No trip to a new destination is complete without exploring its capital city. The city of Nuuk is the capital of Greenland, and it’s awash in amazing history that pays tribute to the Indigenous people who first settled on the island as well as the Vikings that settled upon the land in the Middle Ages. The colourfully-painted houses and public buildings, such as churches, grab visitors’ attention as they approach by boat. Nuuk is one of the smallest capital cities in the world.
Another of Greenland’s most incredible fjords, this is one of the highlights for polar adventurers from all over the world. We also included this fjord in our guide on the top 10 things to do in Greenland.
Greenland Ice Sheet
The Greenland Ice Sheet is the second-largest ice sheet on the planet. It spans across much of the southern coast of the island, attracting the eyes of voyagers approaching from the sea. When the sun’s beaming rays reflect off the surface of the ice sheet, the light is reflected further into the ocean. You may be able to capture clear photos of the ice sheet before you even approach the Greenland shoreline.
Viking and Norse ruins
As previously stated, the Vikings were one of the earliest settlers in Greenland, and they established many settlements that remain, in various forms, to this day. Greenland was a hotbed of Norse culture and descendants for many years after the Viking era before the island passed into the hands of the Kingdom of Denmark as an independent territory.
Greenland Northeast National Park
The Greenland Northeast National Park spans over 972,000 square kilometers of the island’s surface, encompassing nearly one-quarter of the entire landmass. Today, it remains one of the largest national parks in the world and it contains some of the most rugged yet beautiful landscapes in the Arctic region.
Disko Bay lies along the southwestern coast of Greenland, and it’s one of the principal destinations to visit on our Essential Greenland: Southern Coasts and Disko Bay adventure. This is a 15-day exploration of the island, and Disko Bay will be on the highlight list in the middle of your adventure. You’ll have the chance to see icebergs floating through the waters off the coast of Ilulissat en route to your final destination.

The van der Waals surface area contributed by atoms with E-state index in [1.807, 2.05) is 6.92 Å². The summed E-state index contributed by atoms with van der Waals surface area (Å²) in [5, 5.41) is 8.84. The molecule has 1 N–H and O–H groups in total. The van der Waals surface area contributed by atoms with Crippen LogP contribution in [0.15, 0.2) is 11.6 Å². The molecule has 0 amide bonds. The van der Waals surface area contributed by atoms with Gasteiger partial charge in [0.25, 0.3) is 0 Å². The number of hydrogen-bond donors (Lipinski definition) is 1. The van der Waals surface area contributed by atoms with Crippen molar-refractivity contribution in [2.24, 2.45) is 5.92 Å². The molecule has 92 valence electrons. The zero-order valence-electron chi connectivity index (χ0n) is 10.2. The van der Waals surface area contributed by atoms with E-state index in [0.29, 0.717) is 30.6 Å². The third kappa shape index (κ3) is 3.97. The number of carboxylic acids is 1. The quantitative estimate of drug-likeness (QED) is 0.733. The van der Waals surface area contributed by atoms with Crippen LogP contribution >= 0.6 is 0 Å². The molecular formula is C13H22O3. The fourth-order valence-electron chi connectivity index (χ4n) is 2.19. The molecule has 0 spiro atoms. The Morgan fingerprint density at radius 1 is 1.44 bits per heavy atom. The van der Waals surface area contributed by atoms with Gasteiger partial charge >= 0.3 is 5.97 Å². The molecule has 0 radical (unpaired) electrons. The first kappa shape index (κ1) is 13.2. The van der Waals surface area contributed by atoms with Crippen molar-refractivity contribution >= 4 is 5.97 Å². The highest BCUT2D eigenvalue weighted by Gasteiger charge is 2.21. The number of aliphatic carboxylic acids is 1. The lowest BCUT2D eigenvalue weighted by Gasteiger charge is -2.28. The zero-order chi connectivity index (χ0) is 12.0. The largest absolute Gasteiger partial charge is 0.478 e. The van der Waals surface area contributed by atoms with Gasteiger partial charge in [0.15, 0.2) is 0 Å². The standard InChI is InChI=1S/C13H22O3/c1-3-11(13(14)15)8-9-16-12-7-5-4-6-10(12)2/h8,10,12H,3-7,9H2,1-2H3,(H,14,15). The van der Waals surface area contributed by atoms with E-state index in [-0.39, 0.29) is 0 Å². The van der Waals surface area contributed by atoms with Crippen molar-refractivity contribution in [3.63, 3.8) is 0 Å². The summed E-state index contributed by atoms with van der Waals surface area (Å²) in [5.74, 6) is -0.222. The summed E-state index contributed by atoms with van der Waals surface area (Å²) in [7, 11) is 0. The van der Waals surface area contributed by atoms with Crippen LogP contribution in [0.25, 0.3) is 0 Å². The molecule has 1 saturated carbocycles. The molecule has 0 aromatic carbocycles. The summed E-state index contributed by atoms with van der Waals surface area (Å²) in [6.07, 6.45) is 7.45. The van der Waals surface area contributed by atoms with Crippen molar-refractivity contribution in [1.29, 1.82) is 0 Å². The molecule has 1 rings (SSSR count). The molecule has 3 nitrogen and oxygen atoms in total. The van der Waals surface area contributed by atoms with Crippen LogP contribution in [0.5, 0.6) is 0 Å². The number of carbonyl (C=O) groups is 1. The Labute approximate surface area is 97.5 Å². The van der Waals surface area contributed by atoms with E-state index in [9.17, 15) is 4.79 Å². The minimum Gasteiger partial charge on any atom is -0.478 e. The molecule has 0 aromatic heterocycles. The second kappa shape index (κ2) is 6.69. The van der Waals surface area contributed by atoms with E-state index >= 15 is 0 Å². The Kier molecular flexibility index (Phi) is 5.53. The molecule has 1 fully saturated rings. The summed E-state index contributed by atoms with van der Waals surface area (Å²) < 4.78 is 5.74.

Prins Christian Fjord
Named after one of Denmark’s most infamous royal figures, the Prins Christian Fjord is one of Greenland’s most impressive attractions for voyagers. This 105-km fjord is known for its rivers, towering cliffs, and calving glaciers.
This is a remote destination nestled in the high mountains and surrounded by thick patches of ice and tundra. There are over 300 nights of the clear unobstructed sky in and around Kangerlussuaq, which makes it a perfect location to witness the Northern Lights if you’re lucky enough to visit when they make an appearance in the night sky.
This northerly town was once known as Thule, named after the ancient Indigenous people that first lived in Greenland thousands of years ago. Today, local Inuit descendants of the Thule people welcome visitors from the sea to share in their culture and traditions. The local museum also sheds more light on life and history near the top of the world.
Best way to get to Greenland
The best way to get to Greenland is by choosing a polar expedition that fits with the kind of sightseeing at the top of your list. At Quark Expeditions, we offer journeys to several destinations that you can learn more about in our helpful Greenland polar adventure travel hub and destination guide.
One thing that we do want to mention is the opportunity to travel to Greenland from Canada, which is an especially promising voyage due to the proximity between the two locations. One of our most popular voyages is the Best Of The Western Arctic: Canada and Greenland experience that spans 20 days and allows you to explore most of Western Greenland en route to the northern islands of the Canadian Arctic. It’s a great opportunity to explore parts of the route that became the fabled northwest passage that once captured the imaginations of European explorers in search of a route to Asia through Arctic Canada.